Any Glastonbury veteran worth their salt will be able to clearly – or not so clearly as the case might be – conjure an image of al fresco 3am dancing, dressed in an outfit no doubt comprising any combination of sequins, neon or harem trousers, feeling like you are, in actual fact, the greatest dancer.
What has this got to do with the altogether more conventional Shakespeare’s Globe and its first ever musical The Lightning Child, I hear you cry? Well, the mud-splattered disco children of festivals across the nation appear to have found their way to Bankside in time to close the summer season with a psychedelic bang, bringing with them an equally eccentric mix of characters from a brooding Billie Holiday to wife-badgered Neil Armstrong and a narrator who goes by the name of Ladyboy Herald and looks like a Rastafarian Aladdin.
Indeed, as he makes his entrance as the man in the Globe’s suspended moon, he could easily have opened proceedings with a rendition of A Whole New World to explain his role in the surreal evening of entertainment, revealing, as he does, the intricate parallel worlds in Ché Walker’s mad adaptation of Euripides’ The Bacchae. Instead the production relies on far less Disney-friendly music by Doctor Who star Arthur Darvill, whose skills range from haunting chorus pieces to jazzy, witty solos with a touch of reggae added by the onstage band who soulfully bang their steel drums and pluck their electric guitars from colourfully decorated scaffolding.
Loosely tying together the story of the vengeful god Dionysus and his brutal battle with Thebes’ uptight King Pentheus, Walker doubles the duration and throws in all manner of contemporary distractions, from the tale of two smug, well-healed housemates whose friendship turns psychotic to a less amusing story of a pair of heroin addicts discovering pleasure in unlikely places only to lose the battle with their own demons. Holiday pops up to demonstrate the pleasure of music, while a scene between a gender-doubting doctor and athlete Caster Semenya serves to question what, in fact, makes a man a man and a woman a woman.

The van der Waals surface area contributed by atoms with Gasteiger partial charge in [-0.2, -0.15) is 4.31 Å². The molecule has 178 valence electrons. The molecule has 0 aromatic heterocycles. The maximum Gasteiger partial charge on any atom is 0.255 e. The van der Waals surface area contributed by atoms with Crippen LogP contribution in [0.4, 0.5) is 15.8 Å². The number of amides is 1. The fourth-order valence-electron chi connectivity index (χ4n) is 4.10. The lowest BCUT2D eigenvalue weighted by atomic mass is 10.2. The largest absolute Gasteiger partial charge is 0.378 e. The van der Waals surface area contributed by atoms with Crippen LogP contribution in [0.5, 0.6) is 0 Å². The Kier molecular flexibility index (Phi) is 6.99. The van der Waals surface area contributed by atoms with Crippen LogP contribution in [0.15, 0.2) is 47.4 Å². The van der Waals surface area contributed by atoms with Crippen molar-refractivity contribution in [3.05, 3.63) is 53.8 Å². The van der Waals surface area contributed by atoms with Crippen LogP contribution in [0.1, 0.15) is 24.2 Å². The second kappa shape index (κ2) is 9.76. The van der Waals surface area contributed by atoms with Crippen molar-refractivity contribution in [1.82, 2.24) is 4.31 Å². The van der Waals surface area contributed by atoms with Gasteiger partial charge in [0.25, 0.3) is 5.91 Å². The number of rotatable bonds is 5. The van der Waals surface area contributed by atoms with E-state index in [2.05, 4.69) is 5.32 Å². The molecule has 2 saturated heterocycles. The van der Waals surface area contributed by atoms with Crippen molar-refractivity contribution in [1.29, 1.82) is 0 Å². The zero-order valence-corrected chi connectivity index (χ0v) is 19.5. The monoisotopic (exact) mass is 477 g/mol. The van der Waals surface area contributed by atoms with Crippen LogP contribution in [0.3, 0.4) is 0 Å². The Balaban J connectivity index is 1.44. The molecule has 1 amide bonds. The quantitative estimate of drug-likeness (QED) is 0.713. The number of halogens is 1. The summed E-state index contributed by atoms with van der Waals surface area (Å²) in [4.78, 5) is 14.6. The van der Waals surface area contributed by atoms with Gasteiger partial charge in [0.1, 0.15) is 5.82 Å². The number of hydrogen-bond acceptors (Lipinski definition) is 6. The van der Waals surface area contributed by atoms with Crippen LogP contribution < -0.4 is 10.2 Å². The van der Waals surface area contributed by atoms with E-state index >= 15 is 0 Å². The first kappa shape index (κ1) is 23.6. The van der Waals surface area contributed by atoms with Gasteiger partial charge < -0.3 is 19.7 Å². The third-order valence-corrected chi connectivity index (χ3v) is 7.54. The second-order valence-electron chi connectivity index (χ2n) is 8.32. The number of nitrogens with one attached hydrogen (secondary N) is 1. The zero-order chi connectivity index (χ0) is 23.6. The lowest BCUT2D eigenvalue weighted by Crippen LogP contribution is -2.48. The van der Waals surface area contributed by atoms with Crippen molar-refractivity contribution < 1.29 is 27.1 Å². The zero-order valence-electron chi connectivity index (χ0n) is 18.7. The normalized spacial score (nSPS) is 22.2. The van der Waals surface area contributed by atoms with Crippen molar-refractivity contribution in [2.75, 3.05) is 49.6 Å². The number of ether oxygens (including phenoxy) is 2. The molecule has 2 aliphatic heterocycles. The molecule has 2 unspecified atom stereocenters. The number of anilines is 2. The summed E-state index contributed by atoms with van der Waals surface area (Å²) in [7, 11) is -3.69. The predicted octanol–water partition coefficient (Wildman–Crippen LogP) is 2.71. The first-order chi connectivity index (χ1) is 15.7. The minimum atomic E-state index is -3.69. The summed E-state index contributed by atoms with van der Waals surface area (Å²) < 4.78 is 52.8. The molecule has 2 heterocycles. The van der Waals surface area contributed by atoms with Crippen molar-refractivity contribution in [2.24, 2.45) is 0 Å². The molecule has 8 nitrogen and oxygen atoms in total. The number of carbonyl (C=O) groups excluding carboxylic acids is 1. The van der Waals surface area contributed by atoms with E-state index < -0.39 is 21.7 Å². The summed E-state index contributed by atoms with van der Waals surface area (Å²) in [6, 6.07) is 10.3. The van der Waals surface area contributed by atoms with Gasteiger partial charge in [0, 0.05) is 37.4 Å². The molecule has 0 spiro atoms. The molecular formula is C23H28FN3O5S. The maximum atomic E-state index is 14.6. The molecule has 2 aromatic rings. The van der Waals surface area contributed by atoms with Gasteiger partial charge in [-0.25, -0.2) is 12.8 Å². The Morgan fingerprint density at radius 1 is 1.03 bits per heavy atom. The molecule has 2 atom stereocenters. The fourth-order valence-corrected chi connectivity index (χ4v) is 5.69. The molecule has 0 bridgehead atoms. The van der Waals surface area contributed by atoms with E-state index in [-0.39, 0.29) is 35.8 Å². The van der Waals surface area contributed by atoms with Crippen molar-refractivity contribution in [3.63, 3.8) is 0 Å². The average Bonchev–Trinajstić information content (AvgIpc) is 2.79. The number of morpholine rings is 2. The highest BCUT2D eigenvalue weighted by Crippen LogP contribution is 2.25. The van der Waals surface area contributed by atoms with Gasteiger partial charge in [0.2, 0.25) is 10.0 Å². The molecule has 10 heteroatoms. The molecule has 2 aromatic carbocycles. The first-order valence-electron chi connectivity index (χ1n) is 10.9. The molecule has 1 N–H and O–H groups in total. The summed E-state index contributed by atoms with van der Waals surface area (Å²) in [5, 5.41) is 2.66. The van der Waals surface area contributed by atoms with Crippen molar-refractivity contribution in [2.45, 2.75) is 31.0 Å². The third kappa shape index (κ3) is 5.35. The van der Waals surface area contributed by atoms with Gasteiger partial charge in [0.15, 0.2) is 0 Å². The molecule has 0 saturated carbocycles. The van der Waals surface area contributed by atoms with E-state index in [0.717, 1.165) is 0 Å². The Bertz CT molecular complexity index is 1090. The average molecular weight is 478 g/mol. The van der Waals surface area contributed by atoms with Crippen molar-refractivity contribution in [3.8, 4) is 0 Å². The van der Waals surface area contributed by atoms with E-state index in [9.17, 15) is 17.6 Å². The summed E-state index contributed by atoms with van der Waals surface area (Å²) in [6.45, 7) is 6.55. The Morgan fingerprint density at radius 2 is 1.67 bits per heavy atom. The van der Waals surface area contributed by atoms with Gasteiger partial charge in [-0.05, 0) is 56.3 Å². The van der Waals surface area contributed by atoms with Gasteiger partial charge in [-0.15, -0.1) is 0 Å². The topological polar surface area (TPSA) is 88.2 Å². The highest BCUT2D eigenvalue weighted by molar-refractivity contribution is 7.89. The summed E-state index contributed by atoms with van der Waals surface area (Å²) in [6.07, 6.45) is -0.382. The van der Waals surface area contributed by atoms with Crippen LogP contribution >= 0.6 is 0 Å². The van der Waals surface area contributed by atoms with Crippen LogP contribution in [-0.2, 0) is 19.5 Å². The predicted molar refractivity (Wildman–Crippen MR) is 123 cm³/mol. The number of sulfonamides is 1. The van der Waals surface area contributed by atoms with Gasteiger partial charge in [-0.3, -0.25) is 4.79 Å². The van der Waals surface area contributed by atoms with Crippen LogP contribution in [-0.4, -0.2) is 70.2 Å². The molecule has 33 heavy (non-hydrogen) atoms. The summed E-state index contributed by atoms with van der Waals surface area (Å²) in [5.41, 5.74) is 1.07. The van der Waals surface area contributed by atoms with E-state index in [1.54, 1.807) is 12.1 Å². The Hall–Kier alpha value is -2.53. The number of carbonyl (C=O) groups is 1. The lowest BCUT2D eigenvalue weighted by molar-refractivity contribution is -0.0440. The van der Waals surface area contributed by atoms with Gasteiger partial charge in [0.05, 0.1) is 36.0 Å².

This gender confusion is a theme raised frequently during The Lightning Child, having, as it does, Tommy Coleman’s smooth-tongued, disconcertingly calm Dionysus at its centre; the shiny-haired, erotically blessed god first appearing on stage like some genetic cross between a 1970s soul legend and a disco ball. As the play explains in its characteristically confusing way, he’s a girl, he’s a boy, he’s an eagle, he’s a supernova. Flanked by a lustful posy of girls dressed in purple bras and flowing chiffon, to my mind he’s Prince, with the moves and ability to shimmy in platforms to match.
We’re frequently told to not worry too much about making sense of what appears before our eyes as Matthew Dunster’s very adult, camp production crosses through time and across the globe in a heartbeat; advice I’d recommend taking to heart. But there is plenty here to entertain lovers of the crude and rude with the addition of Bette Bourne’s surly Teiresias, who has the audience in fits of laughter with profanities delivered with cocksure arrogance and a Keith Richard’s drawl, Clifford Samuel’s spoilt, immature Pentheus who discovers, along with the rest of the company, a penchant for gold lame and Coleman’s brutal Dionysus, who supplies us with the quite horrifyingly bloody end all Greek tragedies require, traditional or not.